Written By David S.
The joy of perennials and there are a few, include the development of mature flower beds. With annuals, there is always a period when you wait for the plants to grow, mature, bloom, and then die. One of the many joys of perennials is simply that they live longer. That longer lifespan allows the plants to mature and remain for longer in their mature state.
What are perennials?
Perennials are plants that live longer than two years. Technically, trees and shrubs are also perennials. Still, most landscaper designers and gardeners differentiate between a perennial plant and trees and shrubs by making a distinction for perennial plants to be without woody stems.
Examples of Perennials for Southern California
Southern California is home to some tremendous perennial plants. In addition, the variance in topography creates unique microclimates that range from desert to coastal zones.
Verbena is an excellent example of a perennial. It generally lives for three or so years. Some cultivars will reseed and continue without a gap in the foliage. Verbena is a zone ten perennial. There are many varieties of verbena, but Verbena Bonariensis is good at reseeding itself. It can almost be a pest; it is so prolific.
Verbena is a shorter plant suitable for mid-front row in most flowerbeds. The small and brilliant toned flowers form along with bracts, and the lance-like leaves hover thinly on stalks. Verbena is a lovely plant to consider for containers or in splotches along walkways.
Verbena blooms from early summer into the late fall and makes an excellent companion plant for early spring bulbs. As the bulbs die back, the verbena will take off with its bright pink or white flowers. If you are looking for a plant that will break up the linear lines of a sidewalk or path, verbena is a good option.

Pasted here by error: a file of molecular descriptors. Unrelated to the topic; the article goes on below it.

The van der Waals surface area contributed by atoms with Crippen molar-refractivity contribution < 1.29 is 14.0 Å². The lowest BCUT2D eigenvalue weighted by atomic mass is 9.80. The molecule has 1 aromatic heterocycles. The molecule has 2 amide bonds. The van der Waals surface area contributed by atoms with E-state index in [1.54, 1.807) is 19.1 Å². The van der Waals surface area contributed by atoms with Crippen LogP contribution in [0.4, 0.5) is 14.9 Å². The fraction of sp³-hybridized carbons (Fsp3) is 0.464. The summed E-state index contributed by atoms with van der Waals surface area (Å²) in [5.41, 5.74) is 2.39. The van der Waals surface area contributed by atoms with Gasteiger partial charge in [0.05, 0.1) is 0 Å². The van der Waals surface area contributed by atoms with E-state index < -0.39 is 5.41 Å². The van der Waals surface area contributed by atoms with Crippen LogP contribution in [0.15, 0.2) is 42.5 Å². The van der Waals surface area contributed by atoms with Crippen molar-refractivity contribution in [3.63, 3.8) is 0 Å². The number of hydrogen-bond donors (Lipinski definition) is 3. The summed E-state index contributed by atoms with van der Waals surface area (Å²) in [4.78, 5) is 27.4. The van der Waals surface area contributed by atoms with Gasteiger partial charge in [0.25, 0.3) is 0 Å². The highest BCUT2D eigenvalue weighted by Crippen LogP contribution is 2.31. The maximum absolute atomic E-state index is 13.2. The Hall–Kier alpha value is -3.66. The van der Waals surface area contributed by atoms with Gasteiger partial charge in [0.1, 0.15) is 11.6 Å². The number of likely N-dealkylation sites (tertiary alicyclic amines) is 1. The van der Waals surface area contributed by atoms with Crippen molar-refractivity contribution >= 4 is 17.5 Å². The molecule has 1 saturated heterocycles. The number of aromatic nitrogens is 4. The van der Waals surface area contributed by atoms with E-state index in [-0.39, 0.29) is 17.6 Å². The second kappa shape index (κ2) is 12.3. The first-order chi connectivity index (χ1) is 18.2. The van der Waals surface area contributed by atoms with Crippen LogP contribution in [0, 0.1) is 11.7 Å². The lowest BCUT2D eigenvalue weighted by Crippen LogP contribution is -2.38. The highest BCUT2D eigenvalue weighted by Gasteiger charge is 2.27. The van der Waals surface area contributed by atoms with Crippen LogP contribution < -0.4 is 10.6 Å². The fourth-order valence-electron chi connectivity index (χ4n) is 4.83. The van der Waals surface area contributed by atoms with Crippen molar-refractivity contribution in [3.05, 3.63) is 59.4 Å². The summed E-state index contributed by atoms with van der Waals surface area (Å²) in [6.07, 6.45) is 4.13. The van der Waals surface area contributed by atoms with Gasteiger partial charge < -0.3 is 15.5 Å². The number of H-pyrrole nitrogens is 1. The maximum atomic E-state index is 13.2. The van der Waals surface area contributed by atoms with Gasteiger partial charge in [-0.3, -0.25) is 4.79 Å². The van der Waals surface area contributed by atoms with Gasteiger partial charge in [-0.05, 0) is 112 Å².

Succulents and Sedums
Chicks and Hens is a lovely perennial succulent that lives about four years. So you never have to worry much about when the parent plants die because, in those four years, it will give you the “chicks” that will grow to replace the “hen.”
Succulents can have long lives. For example, jade plants are known to live for 70+ years, while that beautiful Christmas Cacti we all have can live for 30 or so years.
Sedums are a fantastic group of plants that do very well in Southern California’s warm environment. They will need extra water in some spots, and in other areas, they seem to grow like weeds. Sedums are an excellent choice for adding color and texture to flower beds and rock gardens. Because they are succulents and do not need a lot of water, sedums are a popular plant for Xeriscaping, pollinator gardens, along pathways, and in containers.
Crassula is a genus of micro succulents that are native to South Africa. These tiny and beautiful plants do pretty well in Southern California. In zone 9, 10, and 11, a little afternoon shade is much appreciated by most members of the Crassula genus. Like many succulents, Crassula offers a range of colors from gray to purple to bright yellow to blues and a lovely methodic texture that enhances the view. Crassula plants are lovely in containers and as frontal flowers in beds but truly shine along pathways where their organized nature helps to break up stark, linear lines.